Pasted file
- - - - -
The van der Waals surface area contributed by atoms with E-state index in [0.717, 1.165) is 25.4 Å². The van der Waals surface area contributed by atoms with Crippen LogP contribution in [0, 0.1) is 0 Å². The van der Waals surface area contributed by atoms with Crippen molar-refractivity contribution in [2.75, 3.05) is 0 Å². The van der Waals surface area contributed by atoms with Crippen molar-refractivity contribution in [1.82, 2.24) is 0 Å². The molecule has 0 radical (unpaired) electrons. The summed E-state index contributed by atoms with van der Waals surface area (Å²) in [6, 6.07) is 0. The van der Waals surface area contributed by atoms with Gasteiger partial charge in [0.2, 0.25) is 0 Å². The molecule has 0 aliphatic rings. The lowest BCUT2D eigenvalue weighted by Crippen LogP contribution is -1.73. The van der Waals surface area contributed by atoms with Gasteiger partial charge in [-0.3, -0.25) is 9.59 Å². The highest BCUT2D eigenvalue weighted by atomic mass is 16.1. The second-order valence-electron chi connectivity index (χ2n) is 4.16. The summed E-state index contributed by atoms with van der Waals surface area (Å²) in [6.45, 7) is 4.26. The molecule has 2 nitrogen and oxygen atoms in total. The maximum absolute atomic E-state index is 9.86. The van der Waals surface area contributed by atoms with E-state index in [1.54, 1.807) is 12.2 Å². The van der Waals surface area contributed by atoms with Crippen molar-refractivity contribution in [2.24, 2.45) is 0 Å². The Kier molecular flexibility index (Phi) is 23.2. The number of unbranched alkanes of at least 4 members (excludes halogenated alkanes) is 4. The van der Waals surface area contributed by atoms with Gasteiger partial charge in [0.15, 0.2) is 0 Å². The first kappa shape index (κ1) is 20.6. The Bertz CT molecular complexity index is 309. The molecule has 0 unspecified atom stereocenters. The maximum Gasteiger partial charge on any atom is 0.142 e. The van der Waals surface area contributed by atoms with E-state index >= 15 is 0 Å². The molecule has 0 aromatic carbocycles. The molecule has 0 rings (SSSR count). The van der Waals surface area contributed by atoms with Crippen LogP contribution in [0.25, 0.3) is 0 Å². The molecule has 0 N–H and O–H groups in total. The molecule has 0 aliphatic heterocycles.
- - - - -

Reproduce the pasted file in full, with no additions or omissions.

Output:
The van der Waals surface area contributed by atoms with E-state index in [0.717, 1.165) is 25.4 Å². The van der Waals surface area contributed by atoms with Crippen LogP contribution in [0, 0.1) is 0 Å². The van der Waals surface area contributed by atoms with Crippen molar-refractivity contribution in [2.75, 3.05) is 0 Å². The van der Waals surface area contributed by atoms with Crippen molar-refractivity contribution in [1.82, 2.24) is 0 Å². The molecule has 0 radical (unpaired) electrons. The summed E-state index contributed by atoms with van der Waals surface area (Å²) in [6, 6.07) is 0. The van der Waals surface area contributed by atoms with Gasteiger partial charge in [0.2, 0.25) is 0 Å². The molecule has 0 aliphatic rings. The lowest BCUT2D eigenvalue weighted by Crippen LogP contribution is -1.73. The van der Waals surface area contributed by atoms with Gasteiger partial charge in [-0.3, -0.25) is 9.59 Å². The highest BCUT2D eigenvalue weighted by atomic mass is 16.1. The second-order valence-electron chi connectivity index (χ2n) is 4.16. The summed E-state index contributed by atoms with van der Waals surface area (Å²) in [6.45, 7) is 4.26. The molecule has 2 nitrogen and oxygen atoms in total. The maximum absolute atomic E-state index is 9.86. The van der Waals surface area contributed by atoms with E-state index in [1.54, 1.807) is 12.2 Å². The van der Waals surface area contributed by atoms with Crippen molar-refractivity contribution in [2.24, 2.45) is 0 Å². The Kier molecular flexibility index (Phi) is 23.2. The number of unbranched alkanes of at least 4 members (excludes halogenated alkanes) is 4. The van der Waals surface area contributed by atoms with Gasteiger partial charge in [0.15, 0.2) is 0 Å². The first kappa shape index (κ1) is 20.6. The Bertz CT molecular complexity index is 309. The molecule has 0 unspecified atom stereocenters. The maximum Gasteiger partial charge on any atom is 0.142 e. The van der Waals surface area contributed by atoms with E-state index >= 15 is 0 Å². The molecule has 0 aromatic carbocycles. The molecule has 0 rings (SSSR count). The van der Waals surface area contributed by atoms with Crippen LogP contribution in [0.25, 0.3) is 0 Å². The molecule has 0 N–H and O–H groups in total. The molecule has 0 aliphatic heterocycles.